- Associated Press - Wednesday, July 13, 2011

KANDAHAR, AFGHANISTAN Pushing through a ring of his security men, President Hamid Karzai climbed into his slain half brother’s freshly dug grave Wednesday and sobbed alongside the coffin at a funeral attended by thousands of mourners.

Overcome with grief, the president appealed to his countrymen to stop the violence.

Hours later, a bomb attack killed five French soldiers and an Afghan civilian in the east of the country.

The assassination of Ahmed Wali Karzai, who was shot at close range by a confidant a day earlier, left Afghanistan’s leader without a powerful ally in the southern province of Kandahar, the birthplace of the Taliban and site of recent military offensives by the U.S.-led military coalition.

The radical Islamic movement took responsibility for the killing, and the president, speaking later at a press conference, challenged his insurgent adversaries to give up violence.

“My message for [the Taliban] is that my countrymen, my brothers, should stop killing their own people,” Mr. Karzai said. “It is easy to kill and everyone can do it, but the real man is the one who can save people’s lives.”

In a land of big men, warlords and gangsters, Wali Karzai was all of these. He was the president’s bulwark against the Taliban’s forces in the south and the enforcer of Hamid Karzai’s tenuous rule over the Pashtuns, who dominate the insurgency.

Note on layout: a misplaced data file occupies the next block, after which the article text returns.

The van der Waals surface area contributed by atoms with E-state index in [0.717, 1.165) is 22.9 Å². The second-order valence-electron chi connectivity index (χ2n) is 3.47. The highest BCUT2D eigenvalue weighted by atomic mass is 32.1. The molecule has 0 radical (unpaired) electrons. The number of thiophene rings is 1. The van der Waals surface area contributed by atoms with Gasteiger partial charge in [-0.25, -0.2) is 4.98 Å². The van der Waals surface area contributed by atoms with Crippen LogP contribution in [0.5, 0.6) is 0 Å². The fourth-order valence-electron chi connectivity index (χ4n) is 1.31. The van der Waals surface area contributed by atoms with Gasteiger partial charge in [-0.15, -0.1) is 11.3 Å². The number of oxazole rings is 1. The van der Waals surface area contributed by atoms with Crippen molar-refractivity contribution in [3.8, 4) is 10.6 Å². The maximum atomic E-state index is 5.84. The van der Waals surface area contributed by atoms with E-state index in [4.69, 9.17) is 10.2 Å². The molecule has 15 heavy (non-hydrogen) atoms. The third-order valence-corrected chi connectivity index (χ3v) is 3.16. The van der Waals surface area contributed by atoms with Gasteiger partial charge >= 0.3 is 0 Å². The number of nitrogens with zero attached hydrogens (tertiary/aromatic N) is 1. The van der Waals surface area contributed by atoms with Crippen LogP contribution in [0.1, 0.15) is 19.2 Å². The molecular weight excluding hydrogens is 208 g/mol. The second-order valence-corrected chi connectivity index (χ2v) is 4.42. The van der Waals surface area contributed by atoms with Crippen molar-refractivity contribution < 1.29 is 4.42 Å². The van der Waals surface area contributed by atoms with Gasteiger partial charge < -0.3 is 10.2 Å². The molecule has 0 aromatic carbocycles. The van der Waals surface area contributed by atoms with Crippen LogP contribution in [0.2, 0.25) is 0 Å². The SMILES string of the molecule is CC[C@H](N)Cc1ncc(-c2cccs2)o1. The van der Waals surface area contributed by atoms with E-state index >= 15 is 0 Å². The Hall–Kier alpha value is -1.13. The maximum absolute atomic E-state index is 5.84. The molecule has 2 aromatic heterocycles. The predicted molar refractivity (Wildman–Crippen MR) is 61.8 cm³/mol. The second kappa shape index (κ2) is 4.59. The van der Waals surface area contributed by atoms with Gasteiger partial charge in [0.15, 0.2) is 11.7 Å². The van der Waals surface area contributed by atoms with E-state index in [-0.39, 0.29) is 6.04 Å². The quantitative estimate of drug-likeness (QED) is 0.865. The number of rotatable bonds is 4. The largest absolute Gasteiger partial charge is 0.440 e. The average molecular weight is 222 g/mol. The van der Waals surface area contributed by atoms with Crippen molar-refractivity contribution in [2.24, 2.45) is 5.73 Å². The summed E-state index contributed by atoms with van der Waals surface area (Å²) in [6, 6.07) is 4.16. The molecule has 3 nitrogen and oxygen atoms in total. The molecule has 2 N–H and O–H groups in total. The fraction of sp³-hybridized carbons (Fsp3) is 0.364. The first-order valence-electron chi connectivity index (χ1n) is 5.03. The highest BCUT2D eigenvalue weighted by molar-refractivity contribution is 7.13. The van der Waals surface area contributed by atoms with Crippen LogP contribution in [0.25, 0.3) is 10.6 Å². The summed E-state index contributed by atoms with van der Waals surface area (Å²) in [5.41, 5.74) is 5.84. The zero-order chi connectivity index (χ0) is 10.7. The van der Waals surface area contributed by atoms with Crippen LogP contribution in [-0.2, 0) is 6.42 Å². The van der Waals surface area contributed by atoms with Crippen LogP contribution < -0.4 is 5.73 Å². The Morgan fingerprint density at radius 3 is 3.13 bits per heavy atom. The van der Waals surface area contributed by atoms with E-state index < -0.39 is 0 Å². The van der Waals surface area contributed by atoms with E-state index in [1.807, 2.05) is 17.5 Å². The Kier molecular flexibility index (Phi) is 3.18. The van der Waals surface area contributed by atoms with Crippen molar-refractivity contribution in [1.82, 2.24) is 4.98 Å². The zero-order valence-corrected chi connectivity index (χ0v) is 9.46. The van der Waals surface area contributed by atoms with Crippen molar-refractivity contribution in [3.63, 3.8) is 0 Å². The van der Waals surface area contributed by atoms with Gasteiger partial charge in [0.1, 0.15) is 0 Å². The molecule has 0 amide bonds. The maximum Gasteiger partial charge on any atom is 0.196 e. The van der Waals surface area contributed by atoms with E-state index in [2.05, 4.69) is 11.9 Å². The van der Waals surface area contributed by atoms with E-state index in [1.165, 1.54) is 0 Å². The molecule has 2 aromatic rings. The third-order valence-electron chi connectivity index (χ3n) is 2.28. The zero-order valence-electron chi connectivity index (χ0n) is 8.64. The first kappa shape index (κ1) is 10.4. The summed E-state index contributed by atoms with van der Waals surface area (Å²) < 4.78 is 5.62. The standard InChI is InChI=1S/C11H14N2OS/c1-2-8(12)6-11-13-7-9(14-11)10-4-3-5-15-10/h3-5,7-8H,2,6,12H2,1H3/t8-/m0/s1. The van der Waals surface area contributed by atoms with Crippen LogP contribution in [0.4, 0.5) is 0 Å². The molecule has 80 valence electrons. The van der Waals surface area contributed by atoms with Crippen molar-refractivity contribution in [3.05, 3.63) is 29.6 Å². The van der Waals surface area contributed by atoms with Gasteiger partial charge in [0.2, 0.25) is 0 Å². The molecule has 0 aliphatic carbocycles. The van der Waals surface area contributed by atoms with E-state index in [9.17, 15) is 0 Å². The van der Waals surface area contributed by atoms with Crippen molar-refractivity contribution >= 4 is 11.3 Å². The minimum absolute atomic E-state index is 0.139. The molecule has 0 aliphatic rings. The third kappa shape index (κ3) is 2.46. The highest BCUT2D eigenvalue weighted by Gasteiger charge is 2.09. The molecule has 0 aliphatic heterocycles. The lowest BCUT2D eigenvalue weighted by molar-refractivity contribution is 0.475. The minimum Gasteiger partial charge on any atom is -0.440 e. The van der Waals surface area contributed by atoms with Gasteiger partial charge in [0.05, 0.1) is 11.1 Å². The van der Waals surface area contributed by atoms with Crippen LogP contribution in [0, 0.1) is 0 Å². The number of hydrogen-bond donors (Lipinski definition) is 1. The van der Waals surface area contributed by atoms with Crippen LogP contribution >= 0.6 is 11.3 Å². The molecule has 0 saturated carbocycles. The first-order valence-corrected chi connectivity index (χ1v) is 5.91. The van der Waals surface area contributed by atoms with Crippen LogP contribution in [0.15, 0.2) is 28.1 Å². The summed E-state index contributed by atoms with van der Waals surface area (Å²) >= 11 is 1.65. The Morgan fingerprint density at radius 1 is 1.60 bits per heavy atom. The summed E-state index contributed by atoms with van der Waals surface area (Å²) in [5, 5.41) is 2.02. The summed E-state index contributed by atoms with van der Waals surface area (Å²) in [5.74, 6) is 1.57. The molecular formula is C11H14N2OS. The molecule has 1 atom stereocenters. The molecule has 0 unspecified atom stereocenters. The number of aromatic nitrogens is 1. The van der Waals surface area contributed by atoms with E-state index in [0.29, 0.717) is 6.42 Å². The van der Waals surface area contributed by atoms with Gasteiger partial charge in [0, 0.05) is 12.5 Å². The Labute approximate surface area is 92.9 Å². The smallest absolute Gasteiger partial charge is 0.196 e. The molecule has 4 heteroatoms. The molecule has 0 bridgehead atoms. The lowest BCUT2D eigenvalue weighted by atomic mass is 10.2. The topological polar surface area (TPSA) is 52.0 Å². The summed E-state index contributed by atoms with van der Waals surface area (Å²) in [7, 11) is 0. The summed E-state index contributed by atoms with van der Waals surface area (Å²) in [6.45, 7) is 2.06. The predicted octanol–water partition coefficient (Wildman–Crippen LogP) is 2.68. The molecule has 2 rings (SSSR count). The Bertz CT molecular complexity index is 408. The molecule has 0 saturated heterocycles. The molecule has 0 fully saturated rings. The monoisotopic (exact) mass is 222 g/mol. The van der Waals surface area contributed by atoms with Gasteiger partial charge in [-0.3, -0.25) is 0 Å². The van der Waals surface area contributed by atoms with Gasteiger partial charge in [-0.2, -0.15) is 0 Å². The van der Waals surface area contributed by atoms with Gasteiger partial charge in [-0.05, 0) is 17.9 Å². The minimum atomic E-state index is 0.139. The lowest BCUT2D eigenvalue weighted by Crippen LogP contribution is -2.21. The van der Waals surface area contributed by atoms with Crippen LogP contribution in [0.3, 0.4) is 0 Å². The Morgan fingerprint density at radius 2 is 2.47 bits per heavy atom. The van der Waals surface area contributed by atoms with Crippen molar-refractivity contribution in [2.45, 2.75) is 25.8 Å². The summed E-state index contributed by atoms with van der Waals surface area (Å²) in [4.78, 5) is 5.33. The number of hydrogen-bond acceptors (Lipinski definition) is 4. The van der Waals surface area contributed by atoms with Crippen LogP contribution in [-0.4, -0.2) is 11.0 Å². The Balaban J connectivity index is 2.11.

To the international community, Wali Karzai offered indispensable reach and ruthlessness, but he was also an embarrassment - a partner whose other partners included opium dealers and smugglers.

On Wednesday morning, a sea of mourners surged toward the grave in the Karzai family’s home village of Karz in the south. The large wooden casket holding Wali Karzai’s body was filled with red flowers.

A tearful President Karzai appeared at the fringe of the throng of thousands and pushed toward the lowered coffin.

He paused at the edge of the open pit, then climbed down in it, partially disappearing from view, and wailed.

He remained there for at least a minute, his grief overwhelming other cries and prayers. Relatives and guards were unable to coax him out, but two men locked their arms underneath Mr. Karzai’s and pulled their leader out by force.

As Mr. Karzai left, his phalanx of guards again powering through the masses, a stream of people dropped fistfuls of dust on the casket.

Wali Karzai’s death will transform power relations in the south, where the international military coalition has few friends of stature and none with the sweeping influence of the president’s powerful sibling.

Hamid Karzai will struggle to find an ally resourceful enough in balancing alliances with tribal and political leaders, drug runners and militias in a province where the Taliban still hold much sway.

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